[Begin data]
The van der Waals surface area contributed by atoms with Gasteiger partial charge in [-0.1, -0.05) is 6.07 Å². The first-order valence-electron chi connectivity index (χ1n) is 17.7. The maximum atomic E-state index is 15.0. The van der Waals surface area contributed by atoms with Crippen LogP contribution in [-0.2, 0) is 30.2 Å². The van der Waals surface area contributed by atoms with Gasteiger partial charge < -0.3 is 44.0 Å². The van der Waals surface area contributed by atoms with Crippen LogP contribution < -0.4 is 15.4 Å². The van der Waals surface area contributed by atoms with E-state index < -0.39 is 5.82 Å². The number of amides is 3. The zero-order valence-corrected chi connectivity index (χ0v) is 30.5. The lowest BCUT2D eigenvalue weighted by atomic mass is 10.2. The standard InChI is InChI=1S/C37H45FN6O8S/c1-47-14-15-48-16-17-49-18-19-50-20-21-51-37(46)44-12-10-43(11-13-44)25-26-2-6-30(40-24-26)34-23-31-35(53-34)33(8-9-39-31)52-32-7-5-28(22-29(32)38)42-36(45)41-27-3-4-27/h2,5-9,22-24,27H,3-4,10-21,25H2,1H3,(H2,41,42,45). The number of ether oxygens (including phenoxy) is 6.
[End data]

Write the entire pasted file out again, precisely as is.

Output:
The van der Waals surface area contributed by atoms with Gasteiger partial charge in [-0.1, -0.05) is 6.07 Å². The first-order valence-electron chi connectivity index (χ1n) is 17.7. The maximum atomic E-state index is 15.0. The van der Waals surface area contributed by atoms with Crippen LogP contribution in [-0.2, 0) is 30.2 Å². The van der Waals surface area contributed by atoms with Gasteiger partial charge < -0.3 is 44.0 Å². The van der Waals surface area contributed by atoms with Crippen LogP contribution < -0.4 is 15.4 Å². The van der Waals surface area contributed by atoms with E-state index < -0.39 is 5.82 Å². The number of amides is 3. The zero-order valence-corrected chi connectivity index (χ0v) is 30.5. The lowest BCUT2D eigenvalue weighted by atomic mass is 10.2. The standard InChI is InChI=1S/C37H45FN6O8S/c1-47-14-15-48-16-17-49-18-19-50-20-21-51-37(46)44-12-10-43(11-13-44)25-26-2-6-30(40-24-26)34-23-31-35(53-34)33(8-9-39-31)52-32-7-5-28(22-29(32)38)42-36(45)41-27-3-4-27/h2,5-9,22-24,27H,3-4,10-21,25H2,1H3,(H2,41,42,45). The number of ether oxygens (including phenoxy) is 6.